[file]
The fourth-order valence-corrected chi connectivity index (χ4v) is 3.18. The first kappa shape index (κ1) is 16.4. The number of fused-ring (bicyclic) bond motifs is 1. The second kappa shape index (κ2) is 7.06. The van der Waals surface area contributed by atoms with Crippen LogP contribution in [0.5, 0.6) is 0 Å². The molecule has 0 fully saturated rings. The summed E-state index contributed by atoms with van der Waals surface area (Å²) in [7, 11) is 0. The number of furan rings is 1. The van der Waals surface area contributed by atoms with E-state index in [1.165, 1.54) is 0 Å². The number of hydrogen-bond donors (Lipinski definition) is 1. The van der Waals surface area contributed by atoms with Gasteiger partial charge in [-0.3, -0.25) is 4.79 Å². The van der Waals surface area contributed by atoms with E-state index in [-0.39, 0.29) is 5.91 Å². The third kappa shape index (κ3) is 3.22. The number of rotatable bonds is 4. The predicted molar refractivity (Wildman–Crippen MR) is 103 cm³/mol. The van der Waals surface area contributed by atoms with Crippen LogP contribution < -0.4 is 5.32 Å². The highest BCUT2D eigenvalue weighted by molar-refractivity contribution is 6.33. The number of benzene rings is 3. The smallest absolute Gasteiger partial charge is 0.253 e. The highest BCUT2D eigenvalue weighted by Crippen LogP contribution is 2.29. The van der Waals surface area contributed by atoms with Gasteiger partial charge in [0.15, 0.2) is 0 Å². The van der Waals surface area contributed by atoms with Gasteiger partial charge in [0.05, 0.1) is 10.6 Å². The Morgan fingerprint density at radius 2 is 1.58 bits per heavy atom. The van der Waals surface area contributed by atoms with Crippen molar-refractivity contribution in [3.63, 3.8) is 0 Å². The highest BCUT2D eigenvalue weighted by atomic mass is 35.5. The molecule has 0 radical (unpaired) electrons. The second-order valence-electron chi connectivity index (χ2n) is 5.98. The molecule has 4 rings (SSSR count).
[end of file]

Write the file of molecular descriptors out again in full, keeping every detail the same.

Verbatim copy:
The fourth-order valence-corrected chi connectivity index (χ4v) is 3.18. The first kappa shape index (κ1) is 16.4. The number of fused-ring (bicyclic) bond motifs is 1. The second kappa shape index (κ2) is 7.06. The van der Waals surface area contributed by atoms with Crippen LogP contribution in [0.5, 0.6) is 0 Å². The molecule has 0 fully saturated rings. The summed E-state index contributed by atoms with van der Waals surface area (Å²) in [7, 11) is 0. The number of furan rings is 1. The van der Waals surface area contributed by atoms with E-state index in [1.165, 1.54) is 0 Å². The number of hydrogen-bond donors (Lipinski definition) is 1. The van der Waals surface area contributed by atoms with Gasteiger partial charge in [-0.3, -0.25) is 4.79 Å². The van der Waals surface area contributed by atoms with E-state index in [-0.39, 0.29) is 5.91 Å². The third kappa shape index (κ3) is 3.22. The number of rotatable bonds is 4. The predicted molar refractivity (Wildman–Crippen MR) is 103 cm³/mol. The van der Waals surface area contributed by atoms with Crippen LogP contribution < -0.4 is 5.32 Å². The highest BCUT2D eigenvalue weighted by molar-refractivity contribution is 6.33. The number of benzene rings is 3. The smallest absolute Gasteiger partial charge is 0.253 e. The highest BCUT2D eigenvalue weighted by Crippen LogP contribution is 2.29. The van der Waals surface area contributed by atoms with Gasteiger partial charge in [0.15, 0.2) is 0 Å². The van der Waals surface area contributed by atoms with Gasteiger partial charge in [0.05, 0.1) is 10.6 Å². The Morgan fingerprint density at radius 2 is 1.58 bits per heavy atom. The van der Waals surface area contributed by atoms with Crippen molar-refractivity contribution in [3.63, 3.8) is 0 Å². The highest BCUT2D eigenvalue weighted by atomic mass is 35.5. The molecule has 0 radical (unpaired) electrons. The second-order valence-electron chi connectivity index (χ2n) is 5.98. The molecule has 4 rings (SSSR count).